The second tale is The Wurdulak, with Karloff starring as a patriarch who returns to his family after destroying a "creature of the night". His family start to notice his deathly pallor and the decimation of their members over the course of the night, and Sdenka the daughter elopes to be free of this bewitching. The binds of vampirism prove as strong as the ties of family. The Wurdulak is a wonderful literate horror which gave Karloff one of his last great roles and one which takes the idea of vampirism and applies it eerily to the kinship of family. With beautiful compositions and exceptional lighting this is a very unnerving piece with a dark cynical wit that Bava must have enjoyed greatly. It has exceptional moments such as when the dead infant child comes back to life pulling at his mother's heartstrings and banging at the family's closed door.
The final story, A Drop of Water, is one of the best short horror films ever made. It is a constantly dark tale which hides menace in the shadows and worse still makes the menace meaningful as payback for the guilt of crimes against the dead. Jacqueline Pierreux is the nurse called to prepare a wealthy woman's corpse for the undertakers and takes advantage of the jewellery on show. What then follows is one of the best hauntings of conscience in cinema with everything from dripping taps and shadows deployed to bring comeuppance to the covetous nurse. The haunting is even one which may continue for the greedy living, and Bava is exceptional in his use of visual metaphors for guilt such as the bluebottle fly which dogs the nurse. The film ends with Karloff revealing the fact that the stories were simple invention and the mechanics of making a film are laid bare to re-assure the audience as the mechanical horse he rides and the men running around the camera with bits of bush are revealed by the pan out. Black Sabbath, in this its Italian cut, has aged little and stands as one of the finest horror compendium films ever made. Along with Blood and Black Lace and the Whip and the Body, it is as great a film as Bava directed.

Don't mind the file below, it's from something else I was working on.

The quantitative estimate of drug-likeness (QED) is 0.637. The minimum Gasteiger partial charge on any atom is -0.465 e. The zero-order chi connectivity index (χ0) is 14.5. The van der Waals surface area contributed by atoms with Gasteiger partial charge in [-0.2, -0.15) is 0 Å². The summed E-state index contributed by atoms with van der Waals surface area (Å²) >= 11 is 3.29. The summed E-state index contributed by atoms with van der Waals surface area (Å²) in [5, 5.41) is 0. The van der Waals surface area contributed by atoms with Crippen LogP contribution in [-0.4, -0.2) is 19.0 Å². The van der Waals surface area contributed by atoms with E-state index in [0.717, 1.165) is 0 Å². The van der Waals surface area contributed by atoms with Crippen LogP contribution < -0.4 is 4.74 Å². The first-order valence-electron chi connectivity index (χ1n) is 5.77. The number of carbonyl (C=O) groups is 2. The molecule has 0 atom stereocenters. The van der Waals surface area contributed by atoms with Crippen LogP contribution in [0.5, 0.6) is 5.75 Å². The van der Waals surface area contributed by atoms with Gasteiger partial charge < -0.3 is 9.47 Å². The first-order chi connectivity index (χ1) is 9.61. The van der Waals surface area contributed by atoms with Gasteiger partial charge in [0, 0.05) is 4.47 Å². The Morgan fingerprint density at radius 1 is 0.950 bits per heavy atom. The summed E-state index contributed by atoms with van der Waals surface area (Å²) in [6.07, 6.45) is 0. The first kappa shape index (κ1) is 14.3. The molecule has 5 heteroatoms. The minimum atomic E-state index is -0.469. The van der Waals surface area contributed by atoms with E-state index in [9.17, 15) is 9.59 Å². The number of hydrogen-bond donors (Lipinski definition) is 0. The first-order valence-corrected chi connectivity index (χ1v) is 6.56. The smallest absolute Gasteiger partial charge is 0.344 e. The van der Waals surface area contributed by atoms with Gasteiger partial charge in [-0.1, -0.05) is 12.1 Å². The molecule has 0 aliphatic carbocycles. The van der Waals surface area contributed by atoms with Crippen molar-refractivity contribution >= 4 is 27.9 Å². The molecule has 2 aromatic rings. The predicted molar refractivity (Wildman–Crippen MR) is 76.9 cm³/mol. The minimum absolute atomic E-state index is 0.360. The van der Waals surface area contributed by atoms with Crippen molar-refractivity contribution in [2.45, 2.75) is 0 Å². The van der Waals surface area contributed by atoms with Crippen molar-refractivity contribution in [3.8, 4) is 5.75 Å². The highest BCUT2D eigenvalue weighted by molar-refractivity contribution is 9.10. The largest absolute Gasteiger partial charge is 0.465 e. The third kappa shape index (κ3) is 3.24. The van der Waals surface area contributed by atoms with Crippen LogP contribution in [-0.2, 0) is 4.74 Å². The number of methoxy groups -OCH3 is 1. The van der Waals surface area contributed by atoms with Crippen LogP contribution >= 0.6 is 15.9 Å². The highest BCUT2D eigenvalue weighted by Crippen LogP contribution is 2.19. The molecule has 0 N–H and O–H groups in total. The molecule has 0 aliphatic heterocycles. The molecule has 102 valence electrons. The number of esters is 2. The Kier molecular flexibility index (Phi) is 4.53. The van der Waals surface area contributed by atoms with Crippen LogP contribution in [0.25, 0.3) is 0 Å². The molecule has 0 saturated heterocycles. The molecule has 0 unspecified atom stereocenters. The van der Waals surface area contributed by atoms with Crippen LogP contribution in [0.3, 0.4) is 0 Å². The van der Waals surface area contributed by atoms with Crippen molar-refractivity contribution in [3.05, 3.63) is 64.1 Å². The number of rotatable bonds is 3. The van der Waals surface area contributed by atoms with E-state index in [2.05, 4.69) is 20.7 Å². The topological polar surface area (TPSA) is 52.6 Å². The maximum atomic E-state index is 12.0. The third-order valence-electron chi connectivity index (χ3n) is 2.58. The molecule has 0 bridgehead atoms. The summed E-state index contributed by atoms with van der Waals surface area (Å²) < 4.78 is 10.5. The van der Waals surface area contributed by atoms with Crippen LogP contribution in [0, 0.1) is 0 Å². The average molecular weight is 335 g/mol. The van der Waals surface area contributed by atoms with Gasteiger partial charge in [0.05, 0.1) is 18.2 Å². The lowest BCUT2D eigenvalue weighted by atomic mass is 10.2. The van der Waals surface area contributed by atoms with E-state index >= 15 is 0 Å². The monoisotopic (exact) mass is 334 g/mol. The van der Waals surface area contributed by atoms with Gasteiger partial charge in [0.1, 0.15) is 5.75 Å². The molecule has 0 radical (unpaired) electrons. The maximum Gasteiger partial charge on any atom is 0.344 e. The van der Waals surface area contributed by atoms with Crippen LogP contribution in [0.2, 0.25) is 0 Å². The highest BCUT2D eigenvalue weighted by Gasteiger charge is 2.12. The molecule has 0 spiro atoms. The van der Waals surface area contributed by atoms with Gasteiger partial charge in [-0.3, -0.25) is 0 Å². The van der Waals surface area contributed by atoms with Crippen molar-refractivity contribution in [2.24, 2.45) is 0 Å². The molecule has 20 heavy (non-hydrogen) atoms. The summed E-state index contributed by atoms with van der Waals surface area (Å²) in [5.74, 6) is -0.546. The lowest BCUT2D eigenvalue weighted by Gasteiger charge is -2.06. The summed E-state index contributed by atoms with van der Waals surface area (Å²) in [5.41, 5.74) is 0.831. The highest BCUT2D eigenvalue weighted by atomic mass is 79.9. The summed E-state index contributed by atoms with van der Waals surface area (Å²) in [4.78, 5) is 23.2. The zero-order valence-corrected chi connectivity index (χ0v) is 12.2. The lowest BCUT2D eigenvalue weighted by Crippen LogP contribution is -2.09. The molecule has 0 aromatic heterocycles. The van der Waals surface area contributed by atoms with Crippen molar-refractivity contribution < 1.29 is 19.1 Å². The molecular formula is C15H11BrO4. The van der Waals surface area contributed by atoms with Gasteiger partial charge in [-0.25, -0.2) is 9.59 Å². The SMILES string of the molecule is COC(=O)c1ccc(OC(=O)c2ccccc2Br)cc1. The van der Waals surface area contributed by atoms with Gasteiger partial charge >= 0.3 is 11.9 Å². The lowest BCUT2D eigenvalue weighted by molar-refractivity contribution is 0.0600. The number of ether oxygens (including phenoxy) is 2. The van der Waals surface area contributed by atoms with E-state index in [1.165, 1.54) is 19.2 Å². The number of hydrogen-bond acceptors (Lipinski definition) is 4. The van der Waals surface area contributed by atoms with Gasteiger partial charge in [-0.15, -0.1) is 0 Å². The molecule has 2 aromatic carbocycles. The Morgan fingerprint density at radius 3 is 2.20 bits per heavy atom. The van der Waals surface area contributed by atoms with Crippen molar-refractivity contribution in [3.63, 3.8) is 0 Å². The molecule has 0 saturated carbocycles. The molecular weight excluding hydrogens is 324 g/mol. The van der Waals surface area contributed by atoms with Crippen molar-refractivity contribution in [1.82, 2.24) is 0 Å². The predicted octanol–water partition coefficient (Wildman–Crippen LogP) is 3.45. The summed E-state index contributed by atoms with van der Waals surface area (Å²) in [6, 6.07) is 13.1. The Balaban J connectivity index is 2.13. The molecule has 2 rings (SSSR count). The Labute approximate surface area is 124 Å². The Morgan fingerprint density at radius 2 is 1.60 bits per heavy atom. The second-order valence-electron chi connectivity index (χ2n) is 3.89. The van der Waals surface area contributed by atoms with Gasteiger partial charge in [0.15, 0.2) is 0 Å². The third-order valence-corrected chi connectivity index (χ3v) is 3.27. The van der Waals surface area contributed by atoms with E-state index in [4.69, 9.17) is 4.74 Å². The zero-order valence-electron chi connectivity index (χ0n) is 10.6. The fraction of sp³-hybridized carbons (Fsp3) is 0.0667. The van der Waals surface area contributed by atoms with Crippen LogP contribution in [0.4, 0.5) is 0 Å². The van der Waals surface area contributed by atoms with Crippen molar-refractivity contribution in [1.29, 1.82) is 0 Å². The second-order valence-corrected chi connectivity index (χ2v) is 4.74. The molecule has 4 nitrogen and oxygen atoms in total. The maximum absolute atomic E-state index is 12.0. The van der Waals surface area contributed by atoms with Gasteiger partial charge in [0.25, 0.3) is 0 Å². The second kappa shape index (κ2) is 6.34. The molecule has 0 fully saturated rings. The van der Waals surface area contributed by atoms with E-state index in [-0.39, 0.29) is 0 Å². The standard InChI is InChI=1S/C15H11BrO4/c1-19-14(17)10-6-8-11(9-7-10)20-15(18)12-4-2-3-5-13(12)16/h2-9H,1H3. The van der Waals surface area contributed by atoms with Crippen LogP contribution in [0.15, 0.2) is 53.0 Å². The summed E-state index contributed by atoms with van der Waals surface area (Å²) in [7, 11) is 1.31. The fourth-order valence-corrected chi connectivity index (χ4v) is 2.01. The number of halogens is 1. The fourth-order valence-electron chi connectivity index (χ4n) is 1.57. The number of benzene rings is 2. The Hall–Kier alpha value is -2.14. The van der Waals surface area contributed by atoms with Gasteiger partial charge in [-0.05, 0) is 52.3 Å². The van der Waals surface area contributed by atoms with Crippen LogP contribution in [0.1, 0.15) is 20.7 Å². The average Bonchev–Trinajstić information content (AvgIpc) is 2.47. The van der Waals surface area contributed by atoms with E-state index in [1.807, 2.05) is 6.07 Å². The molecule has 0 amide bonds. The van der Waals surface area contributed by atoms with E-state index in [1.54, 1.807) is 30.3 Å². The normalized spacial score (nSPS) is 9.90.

The Girl Who Knew Too Much
Bava's 1962 film is often cited as one of the very first Giallos and it is not hard to see many of the facets of the genre in the film. An American abroad, Nora, is mugged and before passing out sees a murder, but when she is found by police the smell of alcohol leads the coppers to some doubts about her veracity. So she follows the clues herself in order to prove that she is no lush with the help of patient masochistic love interest, Marcello. With witnesses ending up dead and all of Nora's evidence disappearing, she eventually stumbles on to the truth. So we get an amateur sleuth, direct images of Nora reading detective fiction, the misinterpreted clue beloved of Argento, and a host of suspects which dwindle down to the most unlikely murderer - solid Giallo territory.
Knives of the Avenger